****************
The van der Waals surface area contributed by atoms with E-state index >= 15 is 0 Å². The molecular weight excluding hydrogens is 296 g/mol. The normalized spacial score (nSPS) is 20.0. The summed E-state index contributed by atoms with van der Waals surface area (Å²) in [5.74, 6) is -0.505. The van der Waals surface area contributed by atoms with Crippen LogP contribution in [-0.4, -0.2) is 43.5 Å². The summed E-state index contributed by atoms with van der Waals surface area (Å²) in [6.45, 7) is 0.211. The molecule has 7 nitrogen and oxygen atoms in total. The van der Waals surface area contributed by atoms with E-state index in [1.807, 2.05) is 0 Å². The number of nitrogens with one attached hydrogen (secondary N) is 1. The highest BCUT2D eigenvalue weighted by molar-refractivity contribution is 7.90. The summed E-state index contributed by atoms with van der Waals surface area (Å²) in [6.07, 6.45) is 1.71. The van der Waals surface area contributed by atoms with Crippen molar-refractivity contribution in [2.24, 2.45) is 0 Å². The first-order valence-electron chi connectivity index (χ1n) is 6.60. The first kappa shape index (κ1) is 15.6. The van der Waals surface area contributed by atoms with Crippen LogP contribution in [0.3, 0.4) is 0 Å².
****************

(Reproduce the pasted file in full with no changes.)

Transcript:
The van der Waals surface area contributed by atoms with E-state index >= 15 is 0 Å². The molecular weight excluding hydrogens is 296 g/mol. The normalized spacial score (nSPS) is 20.0. The summed E-state index contributed by atoms with van der Waals surface area (Å²) in [5.74, 6) is -0.505. The van der Waals surface area contributed by atoms with Crippen LogP contribution in [-0.4, -0.2) is 43.5 Å². The summed E-state index contributed by atoms with van der Waals surface area (Å²) in [6.45, 7) is 0.211. The molecule has 7 nitrogen and oxygen atoms in total. The van der Waals surface area contributed by atoms with E-state index in [1.807, 2.05) is 0 Å². The number of nitrogens with one attached hydrogen (secondary N) is 1. The highest BCUT2D eigenvalue weighted by molar-refractivity contribution is 7.90. The summed E-state index contributed by atoms with van der Waals surface area (Å²) in [6.07, 6.45) is 1.71. The van der Waals surface area contributed by atoms with Crippen molar-refractivity contribution in [2.24, 2.45) is 0 Å². The first-order valence-electron chi connectivity index (χ1n) is 6.60. The first kappa shape index (κ1) is 15.6. The van der Waals surface area contributed by atoms with Crippen LogP contribution in [0.3, 0.4) is 0 Å².